“If you ban it, they will read it” is certainly true. The United States Conference of Catholic Bishops suggested that Elizabeth Johnson’s book Quest for the Living God: Mapping Frontiers in the Theology of God might not be appropriate reading for Catholics, the press took note, book sales soared, and now I want to read the 2007 book, too.
But it turns out my library system doesn’t own a copy, and probably I wouldn’t find it particularly shocking reading anyway. At least that’s what the New York Times implied when it reported
Stephen J. Pope, a theologian at Boston College, said: “The reason is political. Certain bishops decide that they want to punish some theologians, and this is one way they do that. There’s nothing particularly unusual in her book as far as theology goes. It’s making an example of someone who’s prominent.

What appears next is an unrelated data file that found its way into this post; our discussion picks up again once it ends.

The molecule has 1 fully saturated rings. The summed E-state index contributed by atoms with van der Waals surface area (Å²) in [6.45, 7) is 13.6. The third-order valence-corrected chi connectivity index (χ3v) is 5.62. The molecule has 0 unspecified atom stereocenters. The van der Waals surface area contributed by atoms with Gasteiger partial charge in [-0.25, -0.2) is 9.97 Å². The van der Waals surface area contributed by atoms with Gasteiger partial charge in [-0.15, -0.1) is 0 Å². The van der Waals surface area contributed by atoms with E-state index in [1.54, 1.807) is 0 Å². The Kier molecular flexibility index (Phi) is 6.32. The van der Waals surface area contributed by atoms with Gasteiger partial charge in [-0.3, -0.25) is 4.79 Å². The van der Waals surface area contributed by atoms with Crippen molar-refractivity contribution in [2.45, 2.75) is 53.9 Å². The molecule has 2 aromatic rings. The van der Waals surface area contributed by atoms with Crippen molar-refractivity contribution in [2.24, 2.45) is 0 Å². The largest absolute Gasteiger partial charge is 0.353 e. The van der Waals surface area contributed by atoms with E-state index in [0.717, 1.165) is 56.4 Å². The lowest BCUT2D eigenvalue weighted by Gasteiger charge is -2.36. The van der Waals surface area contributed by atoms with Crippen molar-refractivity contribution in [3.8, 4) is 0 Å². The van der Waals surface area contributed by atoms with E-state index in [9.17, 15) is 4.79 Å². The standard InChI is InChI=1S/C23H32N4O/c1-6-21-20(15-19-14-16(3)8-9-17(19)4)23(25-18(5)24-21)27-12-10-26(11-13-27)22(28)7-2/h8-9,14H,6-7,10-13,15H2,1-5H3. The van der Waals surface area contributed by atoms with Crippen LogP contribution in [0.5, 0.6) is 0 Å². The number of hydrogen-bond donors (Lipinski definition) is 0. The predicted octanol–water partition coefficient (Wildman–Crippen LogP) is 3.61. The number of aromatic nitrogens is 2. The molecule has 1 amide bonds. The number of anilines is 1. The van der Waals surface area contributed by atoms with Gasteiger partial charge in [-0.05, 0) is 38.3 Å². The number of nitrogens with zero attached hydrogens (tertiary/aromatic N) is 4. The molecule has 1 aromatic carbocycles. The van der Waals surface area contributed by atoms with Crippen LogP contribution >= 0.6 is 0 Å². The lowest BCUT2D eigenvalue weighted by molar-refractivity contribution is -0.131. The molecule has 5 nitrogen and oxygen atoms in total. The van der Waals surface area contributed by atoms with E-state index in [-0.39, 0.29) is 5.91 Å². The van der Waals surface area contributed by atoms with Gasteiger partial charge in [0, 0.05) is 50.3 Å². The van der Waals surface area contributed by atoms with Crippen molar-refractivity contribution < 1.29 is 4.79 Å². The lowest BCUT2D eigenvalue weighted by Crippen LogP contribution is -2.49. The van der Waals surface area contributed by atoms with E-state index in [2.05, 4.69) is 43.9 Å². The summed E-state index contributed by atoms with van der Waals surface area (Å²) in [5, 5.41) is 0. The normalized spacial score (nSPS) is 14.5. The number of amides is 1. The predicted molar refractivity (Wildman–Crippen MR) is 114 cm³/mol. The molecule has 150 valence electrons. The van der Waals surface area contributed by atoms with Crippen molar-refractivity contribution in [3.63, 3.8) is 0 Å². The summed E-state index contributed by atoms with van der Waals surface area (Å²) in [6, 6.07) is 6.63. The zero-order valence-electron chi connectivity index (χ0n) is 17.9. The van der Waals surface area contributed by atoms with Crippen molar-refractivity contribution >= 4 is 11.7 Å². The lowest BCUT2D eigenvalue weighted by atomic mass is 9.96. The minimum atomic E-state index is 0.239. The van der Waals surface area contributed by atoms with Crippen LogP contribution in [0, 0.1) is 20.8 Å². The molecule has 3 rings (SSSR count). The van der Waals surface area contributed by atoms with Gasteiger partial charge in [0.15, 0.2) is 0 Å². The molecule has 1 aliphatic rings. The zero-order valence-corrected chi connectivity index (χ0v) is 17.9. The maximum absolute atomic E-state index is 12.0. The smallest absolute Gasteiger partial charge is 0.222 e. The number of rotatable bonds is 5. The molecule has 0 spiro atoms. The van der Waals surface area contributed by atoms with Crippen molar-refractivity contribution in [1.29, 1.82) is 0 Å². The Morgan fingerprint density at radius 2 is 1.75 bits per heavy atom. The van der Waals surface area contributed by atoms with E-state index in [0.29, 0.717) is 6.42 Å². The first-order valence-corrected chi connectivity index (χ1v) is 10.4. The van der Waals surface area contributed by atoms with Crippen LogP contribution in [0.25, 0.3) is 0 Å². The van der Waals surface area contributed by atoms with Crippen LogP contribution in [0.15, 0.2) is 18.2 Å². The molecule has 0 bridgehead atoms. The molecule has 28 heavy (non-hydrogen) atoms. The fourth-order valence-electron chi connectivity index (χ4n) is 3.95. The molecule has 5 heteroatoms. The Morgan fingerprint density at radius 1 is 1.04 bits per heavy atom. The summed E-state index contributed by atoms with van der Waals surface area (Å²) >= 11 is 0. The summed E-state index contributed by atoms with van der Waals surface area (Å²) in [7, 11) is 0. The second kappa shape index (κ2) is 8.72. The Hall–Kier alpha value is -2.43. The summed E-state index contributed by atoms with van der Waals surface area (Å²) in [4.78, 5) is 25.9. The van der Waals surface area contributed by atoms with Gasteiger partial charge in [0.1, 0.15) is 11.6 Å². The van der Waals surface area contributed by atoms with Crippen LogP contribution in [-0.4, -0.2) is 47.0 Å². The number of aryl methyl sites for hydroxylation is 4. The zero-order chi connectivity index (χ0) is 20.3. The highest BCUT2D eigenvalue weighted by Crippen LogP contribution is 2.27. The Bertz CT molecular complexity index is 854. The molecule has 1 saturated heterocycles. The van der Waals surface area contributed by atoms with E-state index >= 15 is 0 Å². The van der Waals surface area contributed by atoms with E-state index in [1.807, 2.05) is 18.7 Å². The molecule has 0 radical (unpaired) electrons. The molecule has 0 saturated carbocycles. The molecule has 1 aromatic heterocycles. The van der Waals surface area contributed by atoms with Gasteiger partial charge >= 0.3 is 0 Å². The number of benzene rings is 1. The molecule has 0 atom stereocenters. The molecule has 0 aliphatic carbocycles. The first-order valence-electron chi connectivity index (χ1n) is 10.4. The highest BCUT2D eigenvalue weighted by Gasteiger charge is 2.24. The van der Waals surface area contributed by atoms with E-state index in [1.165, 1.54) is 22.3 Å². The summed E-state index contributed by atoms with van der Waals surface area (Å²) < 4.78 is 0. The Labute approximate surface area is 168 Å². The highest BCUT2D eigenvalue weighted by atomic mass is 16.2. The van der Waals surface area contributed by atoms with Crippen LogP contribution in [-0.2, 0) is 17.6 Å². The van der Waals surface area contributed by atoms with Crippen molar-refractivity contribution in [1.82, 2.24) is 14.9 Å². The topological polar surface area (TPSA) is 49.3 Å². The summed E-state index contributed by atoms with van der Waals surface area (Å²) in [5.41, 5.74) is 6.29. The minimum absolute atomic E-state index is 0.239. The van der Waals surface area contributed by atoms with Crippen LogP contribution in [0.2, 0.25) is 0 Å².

So this morning I’m settling for looking back over my several-year-old reading notes from Johnson’s important book She Who Is: The Mystery of God in Feminist Theological Discourse. In that book she describes God as “pure aliveness in relation” and further articulates this vision:
The mystery of God, Holy Wisdom, SHE WHO IS, is the dark radiance of love in solidarity with the struggle of denigrated persons, including long generations of women, to shuck off their mean estate and lay hold of their genuine human dignity and value.